I didn't read as much last year, I got bogged down in a couple of books and was easily distracted (largely by Twitter if I'm honest). But, I did read some great books including a decent portion of the 2013 Booker Prize short list. Next year the Booker is opening up it's nominations to a global market. That feels a bit wrong to me but I'll still look forward to seeing what novels get selected. Whatever the merits of the prize it has introduced me to some excellent authors I doubt I'd have otherwise read though it has also forced me to read a couple of novels I've really struggled with (Will Self's Umbrella last year and Ruth Ozeki's A Tale for the Time Being this year). I intend to get through my movie backlog this year, so book numbers may well be down again, but if I only finish one book it's going to be Moby Dick which I've been dragging around with me on buses & trains all year without making any real progress.
1. "Empire Of The Sun" J.G. Ballard - J.G. is rapidly rising in my list of favourite authors and this might well be his masterpiece. It actually took me quite a long time to finish, but that was more down to timing than because I found it difficult to read. It's a vivid fictionalisation of Ballard's time in Shanghai before, during and at the end of the second world war and, typically of Ballard, brings a very different perspective to the impact of war.
2. "The Unlikely Pilgrimage Of Harold Fry" Rachel Joyce - This was one of the later books I read from the 2012 Booker short list (a very fine Booker year based on the books I read) and is a genuinely heart warming tale of a man who steps out to post a letter and keeps on walking. Harold becomes something of a cult hero as people gradually become aware of his "pilgrimage". Rachel Joyce tells the tale beautifully, mixing humour with poignancy without ever sounding trite. I think I read all of the 2012 short list, bar Hilary Mantell's winning entry (something of a recurring event since I began reading Booker short lists), and this would have been my choice for a winner.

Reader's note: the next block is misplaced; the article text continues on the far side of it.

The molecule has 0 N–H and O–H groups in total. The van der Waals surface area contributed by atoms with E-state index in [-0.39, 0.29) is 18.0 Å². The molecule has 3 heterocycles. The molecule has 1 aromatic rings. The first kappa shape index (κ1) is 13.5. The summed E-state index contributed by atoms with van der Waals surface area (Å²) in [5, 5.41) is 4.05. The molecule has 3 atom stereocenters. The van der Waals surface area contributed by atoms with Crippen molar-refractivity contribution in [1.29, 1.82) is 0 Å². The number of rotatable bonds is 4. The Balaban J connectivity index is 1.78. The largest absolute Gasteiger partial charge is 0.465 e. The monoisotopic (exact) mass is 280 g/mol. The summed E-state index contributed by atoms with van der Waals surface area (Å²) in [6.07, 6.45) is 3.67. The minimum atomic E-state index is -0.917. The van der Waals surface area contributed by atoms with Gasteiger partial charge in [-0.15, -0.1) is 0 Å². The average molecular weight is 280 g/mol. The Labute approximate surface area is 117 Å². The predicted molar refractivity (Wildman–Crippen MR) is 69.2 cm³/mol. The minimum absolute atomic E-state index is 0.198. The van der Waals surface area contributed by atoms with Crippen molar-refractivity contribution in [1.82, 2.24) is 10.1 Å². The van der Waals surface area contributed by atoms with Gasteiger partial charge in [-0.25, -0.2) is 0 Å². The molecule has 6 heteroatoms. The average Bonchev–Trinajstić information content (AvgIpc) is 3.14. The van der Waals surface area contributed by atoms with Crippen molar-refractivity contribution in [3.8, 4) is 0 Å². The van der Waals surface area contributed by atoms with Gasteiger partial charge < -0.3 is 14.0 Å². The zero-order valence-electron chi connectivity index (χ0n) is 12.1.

3. "Harvest" Jim Crace - My favourite of the 2013 Booker nominated novels I managed to finish (you won't be surprised to hear that I failed to read 800+ page winner The Luminaries). I've spoken to a few people who found this tough going which surprised me as I read this one fairly quickly. On the surface this is a story about an idyllic English village that falls apart due to the demand for economic progress and impact of the 18th & 19th Century Enclosures Act. However, for me, the real heart of the book is about how we react to outsiders and change.
4. "Surely You're Joking, Mr Feynman!" Richard Feynman - 2013 was the 25th anniversary of Richard Feynman's death. I'd borrowed this book from my brother-in-law the previous Christmas but the BBC film about his work on the Challenger Shuttle inquiry spurred me into reading it. And I'm very glad I did, Feynman's character oozes out of every page without ever sounding arrogant or boastful. Ostensibly a series of anecdotes about Feynman's life & work it's an easy book to dip in and out of as time allows though I found I just wanted to keep on reading it. He was obviously academically clever but also seems to have had a very sociable personality as well as a penchant for practical jokes.
5. "TransAtlantic" Colum McCann - I attempted to get a head start with the 2013 Booker Prize so began reading the long list pretty much as soon as it was announced (a big thumbs up to the Library for being able to get these books fairly easily and saving me a fortune). I worked on the basis that if I read the shortest ones first I'd have more under my belt by the time the short list was announce. That worked fairly well though I've still got a a couple of the short list to read. TransAtlantic was one of those I read early and disappointingly didn't make the short list. A little like Harvest, this is another novel with a historical setting, telling the story of three transatlantic crossings in different eras. Of course there are small threads that tie these stories together before a finale that reminds us however hard life may be there is also wonder and hope.